Lethaby, A., Duckitt, K. & Farquhar, C. Non-steroidal anti-inflammatory drugs for heavy menstrual bleeding. Cochrane Database Syst. Rev. 1, CD000400 (2013).

    Google Scholar 

  136. 136

    Lukes, A. S. et al. Tranexamic acid treatment for heavy menstrual bleeding: a randomized controlled trial. Obstet. Gynecol. 116, 865–875 (2010).

    Article  PubMed  Google Scholar 

  137. 137

    Eder, S., Baker, J., Gersten, J., Mabey, R. G. & Adomako, T. L. Efficacy and safety of oral tranexamic acid in women with heavy menstrual bleeding and fibroids. Womens Health (Lond. Engl.) 9, 397–403 (2013).

    Article  CAS  Google Scholar 

  138. 138

    Sangkomkamhang, U. S., Lumbiganon, P., Laopaiboon, M. & Mol, B. W. Progestogens or progestogen-releasing intrauterine systems for uterine fibroids. Cochrane Database Syst. Rev. 2, CD008994 (2013).

    Google Scholar 

  139. 139

    Lethaby, A. E., Cooke, I. & Rees, M. Progesterone or progestogen-releasing intrauterine systems for heavy menstrual bleeding. Cochrane Database Syst. Rev. 4, CD002126 (2005).

    Google Scholar 

  140. 140

    Kriplani, A., Awasthi, D., Kulshrestha, V. & Agarwal, N. Efficacy of the levonorgestrel-releasing intrauterine system in uterine leiomyoma. Int. J. Gynaecol. Obstet. 116, 35–38 (2012).

    Article  CAS  PubMed  Google Scholar 

  141. 141

    Socolov, D. et al. Levonorgestrel releasing-intrauterine system for the treatment of menorrhagia and/or frequent irregular uterine bleeding associated with uterine leiomyoma. Eur. J. Contracept. Reprod. Health Care 16, 480–487 (2011).

    Article  CAS  PubMed  Google Scholar 

  142. 142

    Youm, J., Lee, H. J., Kim, S. K., Kim, H. & Jee, B. C. Factors affecting the spontaneous expulsion of the levonorgestrel-releasing intrauterine system. Int. J. Gynaecol. Obstetr. 126, 165–169 (2014).

    Article  CAS  Google Scholar 

  143. 143

    Mercorio, F. et al. The effect of a levonorgestrel-releasing intrauterine device in the treatment of myoma-related menorrhagia. Contraception 67, 277–280 (2003).

    Article  CAS  PubMed  Google Scholar 

  144. 144

    Perez-Lopez, F. R. Long-term consequences of LNG-IUS versus hysterectomy for menorrhagia. Climacteric 17, 308–309 (2014).

    Article  PubMed  Google Scholar 

  145. 145

    Qin, J., Yang, T., Kong, F. & Zhou, Q. Oral contraceptive use and uterine leiomyoma risk: a meta-analysis based on cohort and case–control studies. Arch. Gynecol. Obstet. 288, 139–148 (2013).

    Article  CAS  PubMed  Google Scholar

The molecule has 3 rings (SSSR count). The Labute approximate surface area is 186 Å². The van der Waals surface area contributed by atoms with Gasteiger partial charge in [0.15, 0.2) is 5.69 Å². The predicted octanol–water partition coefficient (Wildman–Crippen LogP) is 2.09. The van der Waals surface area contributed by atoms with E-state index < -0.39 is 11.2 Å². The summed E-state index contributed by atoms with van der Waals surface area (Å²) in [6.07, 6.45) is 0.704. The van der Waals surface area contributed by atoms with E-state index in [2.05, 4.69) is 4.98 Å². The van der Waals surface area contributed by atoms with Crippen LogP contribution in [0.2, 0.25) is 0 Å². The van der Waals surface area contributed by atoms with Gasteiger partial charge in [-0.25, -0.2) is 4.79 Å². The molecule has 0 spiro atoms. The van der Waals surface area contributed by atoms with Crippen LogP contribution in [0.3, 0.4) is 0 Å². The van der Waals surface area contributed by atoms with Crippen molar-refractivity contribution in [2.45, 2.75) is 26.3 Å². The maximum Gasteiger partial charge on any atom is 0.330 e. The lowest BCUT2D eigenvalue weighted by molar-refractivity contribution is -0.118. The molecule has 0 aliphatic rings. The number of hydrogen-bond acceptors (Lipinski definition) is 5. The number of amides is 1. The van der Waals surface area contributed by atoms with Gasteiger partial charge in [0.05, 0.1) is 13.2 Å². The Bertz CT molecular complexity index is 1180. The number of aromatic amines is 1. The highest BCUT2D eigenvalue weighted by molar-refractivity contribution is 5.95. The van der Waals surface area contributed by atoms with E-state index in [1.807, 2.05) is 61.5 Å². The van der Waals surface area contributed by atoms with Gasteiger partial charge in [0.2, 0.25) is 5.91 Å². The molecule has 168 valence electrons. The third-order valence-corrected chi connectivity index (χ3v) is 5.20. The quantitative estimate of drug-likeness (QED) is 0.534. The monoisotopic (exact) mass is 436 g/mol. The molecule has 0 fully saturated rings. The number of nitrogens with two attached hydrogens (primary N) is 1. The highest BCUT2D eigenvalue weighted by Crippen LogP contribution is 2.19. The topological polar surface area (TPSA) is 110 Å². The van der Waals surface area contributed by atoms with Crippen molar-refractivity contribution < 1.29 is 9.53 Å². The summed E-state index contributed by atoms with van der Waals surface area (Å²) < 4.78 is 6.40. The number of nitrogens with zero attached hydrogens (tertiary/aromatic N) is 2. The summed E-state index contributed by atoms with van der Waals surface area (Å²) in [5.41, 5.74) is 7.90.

146. 146

    Donnez, J. et al. Ulipristal acetate versus placebo for fibroid treatment before surgery. N. Engl. J. Med. 366, 409–420 (2012).

    Article  CAS  PubMed  Google Scholar 

  147. 147

    Mutter, G. L. et al. The spectrum of endometrial pathology induced by progesterone receptor modulators. Mod. Pathol. 21, 591–598 (2008).

    Article  CAS  PubMed  Google Scholar 

  148. 148

    Dinh, A., Sriprasert, I., Williams, A. R. & Archer, D. F. A review of the endometrial histologic effects of progestins and progesterone receptor modulators in reproductive age women. Contraception 91, 360–367 (2015).

    Article  CAS  PubMed  Google Scholar 

  149. 149

    Luyckx, M. et al. First series of 18 pregnancies after ulipristal acetate treatment for uterine fibroids. Fertil. Steril. 102, 1404–1409 (2014).

    Article  CAS  PubMed  Google Scholar 

  150. 150

    Steinauer, J., Pritts, E. A., Jackson, R. & Jacoby, A. F. Systematic review of mifepristone for the treatment of uterine leiomyomata. Obstet. Gynecol. 103, 1331–1336 (2004).

    Article  CAS  PubMed  Google Scholar 

  151. 151

    Engman, M. et al. GSTM1 gene expression correlates to leiomyoma volume regression in response to mifepristone treatment. PLoS ONE 8, e80114 (2013).

    Article  CAS  PubMed  PubMed Central  Google Scholar 

  152. 152

    Carr, B. R. et al. An evaluation of the effect of gonadotropin-releasing hormone analogs and medroxyprogesterone acetate on uterine leiomyomata volume by magnetic resonance imaging: a prospective, randomized, double blind, placebo-controlled, crossover trial. J. Clin. Endocrinol. Metab. 76, 1217–1223 (1993).

    CAS  PubMed  Google Scholar 

  153. 153

    Perez-Lopez, F. R. Ulipristal acetate in the management of symptomatic uterine fibroids: facts and pending issues. Climacteric 18, 177–181 (2015).

    Article  CAS  PubMed  Google Scholar 

  154. 154

    Lethaby, A. E. & Vollenhoven, B. J. An evidence-based approach to hormonal therapies for premenopausal women with fibroids. Best Pract. Res. Clin. Obstetr. Gynaecol. 22, 307–331 (2008).

    Article  Google Scholar 

  155. 155

    Muzii, L. et al. GnRH analogue treatment before hysteroscopic resection of submucous myomas: a prospective, randomized, multicenter study. Fertil. Steril. 94, 1496–1499 (2010).

    Article  CAS  PubMed  Google Scholar 

  156. 156

    Kamath, M. S., Kalampokas, E. E. & Kalampokas, T. E. Use of GnRH analogues pre-operatively for hysteroscopic resection of submucous fibroids: a systematic review and meta-analysis. Eur. J. Obstet. Gynecol. Reprod. Biol. 177, 11–18 (2014).

    Article  CAS  PubMed  Google Scholar 

  157. 157

    Flierman, P. A., Oberye, J. J., van der Hulst, V. P. & de Blok, S. Rapid reduction of leiomyoma volume during treatment with the GnRH antagonist ganirelix. BJOG 112, 638–642 (2005).

    Article  CAS  PubMed  Google Scholar 

  158. 158

    Palomba, S. et al. Effectiveness of combined GnRH analogue plus raloxifene administration in the treatment of uterine leiomyomas: a prospective, randomized, single-blind, placebo-controlled clinical trial. Hum. Reprod. 17, 3213–3219 (2002).